Low haemoglobin F concentration.
High steady state leucocyte counts.
High haemoglobin levels.
Previous history of acute chest syndrome.
Avascular necrosis of bone.
ACUTE CHEST SYNDROME
Incidence and risk factors
ACS is defined as the appearance of a new pulmonary infiltrate on chest radiograph (fig 1), accompanied by fever and a combination of respiratory symptoms that include cough, tachypnoea, and chest pain.29–33 It is the second most common cause of hospitalisation in patients with SCD and responsible for up to 25% of deaths.6,7,32 ACS has been reported to occur in 15% to 43% of patients with SCD. Moreover, recurrent episodes occur in up to 80% of those who have had a prior episode.32,34 The incidence is age dependent with rates of 24.5 events per 100 patient years in young children with haemoglobin SS and decreasing to approximately 8.8 events per 100 patient years in older subjects.32,34 ACS rates vary directly with steady state leucocyte counts, haemoglobin concentration, and, inversely, with age and haemoglobin F levels.32 There is also a strong correlation between ACS and the occurrence of neurological complications.31–33
The usual aetiology of ACS is vaso-occlusion, infection, or both simultaneously. Clinically it is impossible to distinguish infection from other causes of ACS. The landmark multicentre acute chest syndrome study (MACSS) reported findings from 671 episodes of ACS in 537 patients with SCD using rigorous methodologies including bronchoscopy, deep sputum cultures, and serological evaluation with polymerase chain reaction to detect Chlamydia pneumoniae.33 In this study a specific cause of ACS was identified in 38% of all episodes and 70% of episodes with complete data (see table 1). Important causes of acute chest syndrome are described below.
Patients with SCD are at an increased risk of infection due to abnormalities in host defences including impairment of the complement system and functional asplenia.1,2 In the MACSS study, infection was documented in 30% of cases with ACS, and 27 different pathogens were identified. Chlamydia pneumoniae was the most frequent pathogen followed by Mycoplasma pneumoniae and respiratory syncytial virus.33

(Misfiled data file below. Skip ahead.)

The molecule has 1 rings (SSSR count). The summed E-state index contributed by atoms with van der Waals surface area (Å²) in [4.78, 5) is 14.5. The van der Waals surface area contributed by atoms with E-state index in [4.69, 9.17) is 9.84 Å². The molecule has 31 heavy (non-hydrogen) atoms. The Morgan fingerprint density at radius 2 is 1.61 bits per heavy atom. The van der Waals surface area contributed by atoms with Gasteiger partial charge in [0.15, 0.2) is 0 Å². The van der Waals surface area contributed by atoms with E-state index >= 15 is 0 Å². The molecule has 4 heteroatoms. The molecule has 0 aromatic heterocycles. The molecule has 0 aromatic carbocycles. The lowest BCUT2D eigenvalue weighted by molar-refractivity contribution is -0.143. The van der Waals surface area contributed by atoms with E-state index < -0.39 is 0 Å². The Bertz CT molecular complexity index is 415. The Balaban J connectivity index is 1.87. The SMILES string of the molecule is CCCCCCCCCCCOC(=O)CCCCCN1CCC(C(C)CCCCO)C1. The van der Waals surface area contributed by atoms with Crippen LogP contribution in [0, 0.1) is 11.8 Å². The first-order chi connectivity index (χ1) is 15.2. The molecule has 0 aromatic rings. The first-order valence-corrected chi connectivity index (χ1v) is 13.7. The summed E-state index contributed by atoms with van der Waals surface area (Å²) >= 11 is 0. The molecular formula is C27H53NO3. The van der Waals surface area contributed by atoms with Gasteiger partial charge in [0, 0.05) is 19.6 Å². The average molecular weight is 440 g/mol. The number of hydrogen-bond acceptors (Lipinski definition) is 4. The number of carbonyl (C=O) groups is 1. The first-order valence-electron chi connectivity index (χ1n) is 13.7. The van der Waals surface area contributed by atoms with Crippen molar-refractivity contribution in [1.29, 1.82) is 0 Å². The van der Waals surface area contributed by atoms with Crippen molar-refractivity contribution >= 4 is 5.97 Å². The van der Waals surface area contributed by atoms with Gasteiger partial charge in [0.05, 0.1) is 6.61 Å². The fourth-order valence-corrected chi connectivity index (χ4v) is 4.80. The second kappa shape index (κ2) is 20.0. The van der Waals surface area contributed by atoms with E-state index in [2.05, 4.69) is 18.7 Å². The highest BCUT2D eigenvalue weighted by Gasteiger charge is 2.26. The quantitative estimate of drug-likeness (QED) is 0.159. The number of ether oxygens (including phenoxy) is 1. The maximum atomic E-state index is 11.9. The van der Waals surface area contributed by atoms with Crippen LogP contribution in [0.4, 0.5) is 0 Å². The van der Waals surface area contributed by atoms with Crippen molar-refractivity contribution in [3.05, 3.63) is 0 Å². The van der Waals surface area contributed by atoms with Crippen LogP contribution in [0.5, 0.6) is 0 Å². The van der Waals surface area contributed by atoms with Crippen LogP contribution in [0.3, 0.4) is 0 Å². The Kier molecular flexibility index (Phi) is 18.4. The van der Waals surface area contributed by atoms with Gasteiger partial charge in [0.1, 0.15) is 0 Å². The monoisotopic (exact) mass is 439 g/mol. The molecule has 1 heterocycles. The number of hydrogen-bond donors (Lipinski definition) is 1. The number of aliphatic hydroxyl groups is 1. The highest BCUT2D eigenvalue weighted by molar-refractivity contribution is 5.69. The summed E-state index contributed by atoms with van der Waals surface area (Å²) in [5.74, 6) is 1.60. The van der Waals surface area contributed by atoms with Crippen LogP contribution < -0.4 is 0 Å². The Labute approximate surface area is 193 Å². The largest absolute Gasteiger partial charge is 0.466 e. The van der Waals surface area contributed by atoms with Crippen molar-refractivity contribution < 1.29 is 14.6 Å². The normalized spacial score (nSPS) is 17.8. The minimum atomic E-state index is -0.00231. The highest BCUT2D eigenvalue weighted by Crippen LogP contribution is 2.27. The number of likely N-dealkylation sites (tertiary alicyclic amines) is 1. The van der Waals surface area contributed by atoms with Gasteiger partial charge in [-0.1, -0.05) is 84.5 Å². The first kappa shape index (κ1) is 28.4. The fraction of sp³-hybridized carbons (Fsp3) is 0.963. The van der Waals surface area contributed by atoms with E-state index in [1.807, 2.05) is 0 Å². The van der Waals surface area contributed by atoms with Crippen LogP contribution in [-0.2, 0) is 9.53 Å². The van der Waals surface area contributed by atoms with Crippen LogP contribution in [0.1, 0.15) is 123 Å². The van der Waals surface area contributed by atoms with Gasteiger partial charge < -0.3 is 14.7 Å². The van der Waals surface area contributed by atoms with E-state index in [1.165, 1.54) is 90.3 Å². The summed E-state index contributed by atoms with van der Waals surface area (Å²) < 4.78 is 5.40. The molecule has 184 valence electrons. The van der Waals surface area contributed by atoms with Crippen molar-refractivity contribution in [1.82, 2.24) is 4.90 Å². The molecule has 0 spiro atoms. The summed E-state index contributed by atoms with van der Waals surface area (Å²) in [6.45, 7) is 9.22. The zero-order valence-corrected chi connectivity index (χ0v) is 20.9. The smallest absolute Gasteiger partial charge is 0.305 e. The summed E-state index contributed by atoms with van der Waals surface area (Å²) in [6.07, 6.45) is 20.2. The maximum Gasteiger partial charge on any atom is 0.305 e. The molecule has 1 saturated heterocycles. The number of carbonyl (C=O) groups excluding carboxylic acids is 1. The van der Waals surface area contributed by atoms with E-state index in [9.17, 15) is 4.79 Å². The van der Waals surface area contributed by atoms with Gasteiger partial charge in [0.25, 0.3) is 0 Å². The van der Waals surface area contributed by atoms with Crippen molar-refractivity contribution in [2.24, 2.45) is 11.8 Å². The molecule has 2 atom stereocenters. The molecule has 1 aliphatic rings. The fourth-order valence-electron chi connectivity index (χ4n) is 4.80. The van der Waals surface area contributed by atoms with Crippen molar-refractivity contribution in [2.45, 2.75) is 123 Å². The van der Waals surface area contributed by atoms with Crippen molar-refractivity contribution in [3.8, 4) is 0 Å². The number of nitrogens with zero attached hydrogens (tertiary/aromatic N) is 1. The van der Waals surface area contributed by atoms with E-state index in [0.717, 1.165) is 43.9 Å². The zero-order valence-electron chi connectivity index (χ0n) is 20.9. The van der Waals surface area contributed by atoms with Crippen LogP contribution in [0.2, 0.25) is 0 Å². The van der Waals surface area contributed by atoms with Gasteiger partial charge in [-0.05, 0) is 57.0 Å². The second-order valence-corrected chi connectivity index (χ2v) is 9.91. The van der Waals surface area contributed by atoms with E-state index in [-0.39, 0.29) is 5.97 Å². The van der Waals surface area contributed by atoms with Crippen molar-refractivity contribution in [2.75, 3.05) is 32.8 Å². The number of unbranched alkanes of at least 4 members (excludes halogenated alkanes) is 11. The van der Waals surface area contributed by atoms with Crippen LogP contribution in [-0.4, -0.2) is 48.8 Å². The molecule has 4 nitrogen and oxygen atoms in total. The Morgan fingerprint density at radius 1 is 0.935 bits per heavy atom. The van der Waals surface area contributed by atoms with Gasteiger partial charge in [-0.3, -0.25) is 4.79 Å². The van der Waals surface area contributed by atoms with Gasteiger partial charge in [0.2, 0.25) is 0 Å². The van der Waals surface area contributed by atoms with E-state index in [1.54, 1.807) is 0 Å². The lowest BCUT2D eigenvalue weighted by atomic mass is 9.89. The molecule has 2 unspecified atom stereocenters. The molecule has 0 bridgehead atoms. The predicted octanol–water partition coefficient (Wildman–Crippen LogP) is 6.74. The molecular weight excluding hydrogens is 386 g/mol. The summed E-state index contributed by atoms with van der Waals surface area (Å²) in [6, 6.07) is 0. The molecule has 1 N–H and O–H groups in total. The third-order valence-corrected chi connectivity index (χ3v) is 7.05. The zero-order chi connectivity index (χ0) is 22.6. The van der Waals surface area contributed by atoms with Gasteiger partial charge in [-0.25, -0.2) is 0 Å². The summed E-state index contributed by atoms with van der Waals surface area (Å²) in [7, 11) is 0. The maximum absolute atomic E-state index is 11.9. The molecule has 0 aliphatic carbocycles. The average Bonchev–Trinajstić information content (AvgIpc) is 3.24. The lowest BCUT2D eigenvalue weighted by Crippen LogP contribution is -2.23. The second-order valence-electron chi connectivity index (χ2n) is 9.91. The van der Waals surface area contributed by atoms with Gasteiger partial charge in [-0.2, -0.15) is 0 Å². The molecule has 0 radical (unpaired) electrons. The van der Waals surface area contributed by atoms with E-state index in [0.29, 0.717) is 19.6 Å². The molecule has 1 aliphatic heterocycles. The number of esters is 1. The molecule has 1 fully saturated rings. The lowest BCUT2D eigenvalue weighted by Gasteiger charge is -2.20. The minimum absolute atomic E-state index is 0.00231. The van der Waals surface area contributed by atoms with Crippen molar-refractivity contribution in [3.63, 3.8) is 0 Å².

Pulmonary fat embolism
The occurrence of pulmonary emboli containing fat and necrotic bone marrow in patients with SCD is well known.35–37 Fat embolism associated ACS was identified in 9% cases of ACS in the MACSS report.33 The pulmonary signs and symptoms typically are preceded by bone pain, with laboratory evidence of a significant decrease in haemoglobin and platelet count and an increased plasma level of free fatty acids and phospholipase A2.38,39 The diagnosis of pulmonary fat embolism is supported by the presence of lipid-laden macrophages in the bronchoalveolar lavage fluid. The Corwin index is used to quantify the amount of lipid in the pulmonary macrophages.35 ACS due to pulmonary fat embolus is associated with severe haematological and clinical abnormalities and has a fourfold higher mortality rate in adults compared to children.32
In situ thrombosis
Hypoventilation from pain and/or narcotic analgesics
There is a high correlation between thoracic bone infarction on bone scan and the presence of pulmonary infiltrates.41 It has been suggested that bone pain can cause splinting and atelectasis and can present as ACS.42–44 Similarly, postoperative thoracic and upper abdominal pain may predispose to ACS. Incentive spirometry and adequate pain control therefore becomes necessary under such situations.44 On the other hand, excessive use of narcotics may lead to hypoventilation and ACS as a complication of their use.42
Iatrogenic pulmonary oedema
The mechanism responsible for ACS is not fully understood. It is believed to be a specific form of acute lung injury that can progress to acute respiratory distress syndrome.22,28 The lung injury is caused by various insults superimposed on the genetically based pathophysiology of SCD. In addition to haemoglobin S polymerisation and red cell sickling,1,2 increased expression of adhesion molecules on sickle erythrocytes and endothelium,47–49 release of inflammatory mediators,38,49 interaction of sickle red cell with leucocytes,50,51 microvascular thrombosis,20 and endothelial damage may all contribute to microvasculature occlusion and tissue infarction.52,53
More recent data suggest that abnormalities in endothelial cell nitric oxide (NO) production and metabolism as well as oxidant status may contribute to the development of ACS.28,54,55 NO regulates vascular tone and endothelial function, and maintains tissue oxygenation by reducing shunt physiology.28,56 Hypoxia induces cytokine and endothelin-1 release which up-regulates expression of the endothelial adhesion receptor vascular cell adhesion molecule-1 (VCAM-1), thereby enhancing adhesion of red cells to endothelial cells. Additionally, fat embolism and release of free fatty acids also enhances the adhesion process by VCAM-1 up-regulation.57 Under normal conditions NO inhibits both endothelin-1 production and endothelial VCAM-1 expression. During ACS, however, hypoxia and red cell sickling inhibit NO production while free radical species released by leucocytes inactivate locally produced NO. Hence, depletion of NO results in unopposed VCAM-1 up-regulation and increased red cell endothelial adhesion.49,57,58